The king talked with Gehazi - This is supposed to have happened before the cleansing of Naaman, for is it likely that the king would hold conversation with a leprous man; or that, knowing Gehazi had been dismissed with the highest disgrace from the prophet‘s service, he could hold any conversation with him concerning his late master, relative to whom he could not expect him to give either a true or impartial account?
Some think that this conversation might have taken place after Gehazi became leprous; the king having an insatiable curiosity to know the private history of a man who had done such astonishing things: and from whom could he get this information, except from the prophet‘s own confidential servant? It agrees better with the chronology to consider what is here related as having taken place after the cure of Naaman. As to the circumstance of Gehazi‘s disease, he might overlook that, and converse with him, keeping at a reasonable distance, as nothing but actual contact could defile.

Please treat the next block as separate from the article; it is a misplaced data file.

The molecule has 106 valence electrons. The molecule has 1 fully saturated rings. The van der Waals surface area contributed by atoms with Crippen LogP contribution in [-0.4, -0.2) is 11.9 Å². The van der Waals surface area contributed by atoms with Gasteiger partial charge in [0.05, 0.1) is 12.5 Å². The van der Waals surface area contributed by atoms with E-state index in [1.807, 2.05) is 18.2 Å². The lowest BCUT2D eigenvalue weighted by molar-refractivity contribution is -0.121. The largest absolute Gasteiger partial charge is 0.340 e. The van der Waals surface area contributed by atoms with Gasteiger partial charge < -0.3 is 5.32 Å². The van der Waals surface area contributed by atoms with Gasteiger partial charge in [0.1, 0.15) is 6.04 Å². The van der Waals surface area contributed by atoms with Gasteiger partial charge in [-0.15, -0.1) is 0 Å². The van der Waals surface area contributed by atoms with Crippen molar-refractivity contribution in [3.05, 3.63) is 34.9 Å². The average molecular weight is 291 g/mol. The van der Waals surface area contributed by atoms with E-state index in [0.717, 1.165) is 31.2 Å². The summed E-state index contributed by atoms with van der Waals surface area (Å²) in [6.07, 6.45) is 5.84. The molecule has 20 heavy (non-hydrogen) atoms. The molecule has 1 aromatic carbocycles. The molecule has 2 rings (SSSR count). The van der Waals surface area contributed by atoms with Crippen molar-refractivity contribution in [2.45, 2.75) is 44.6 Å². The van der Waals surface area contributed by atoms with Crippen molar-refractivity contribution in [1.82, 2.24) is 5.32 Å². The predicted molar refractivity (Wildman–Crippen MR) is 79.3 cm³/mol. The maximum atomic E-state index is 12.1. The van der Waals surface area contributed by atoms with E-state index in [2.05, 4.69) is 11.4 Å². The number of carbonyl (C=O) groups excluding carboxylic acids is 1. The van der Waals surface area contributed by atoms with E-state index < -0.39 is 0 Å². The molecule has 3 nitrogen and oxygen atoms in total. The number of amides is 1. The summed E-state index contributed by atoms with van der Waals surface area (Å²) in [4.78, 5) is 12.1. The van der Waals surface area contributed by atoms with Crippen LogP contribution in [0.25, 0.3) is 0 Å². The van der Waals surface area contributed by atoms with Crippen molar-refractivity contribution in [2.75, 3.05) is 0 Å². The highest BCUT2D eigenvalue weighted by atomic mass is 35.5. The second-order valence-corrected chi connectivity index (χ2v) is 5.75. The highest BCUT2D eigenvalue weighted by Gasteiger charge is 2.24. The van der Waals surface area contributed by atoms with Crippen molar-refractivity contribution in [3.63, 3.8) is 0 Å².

This is the woman, and this is her son, whom Elisha restored to life - This was a very providential occurrence in behalf of the Shunammite. The relation given by Gehazi was now corroborated by the woman herself; the king was duly affected, and gave immediate orders for the restoration of her land.
Elisha came to Damascus - That he might lead Gehazi to repentance; according to Jarchi and some others.
Take a present in thine hand - But what an immense present was this-forty camels‘ burden of every good thing of Damascus! The prophet would need to have a very large establishment at Damascus to dispose of so much property.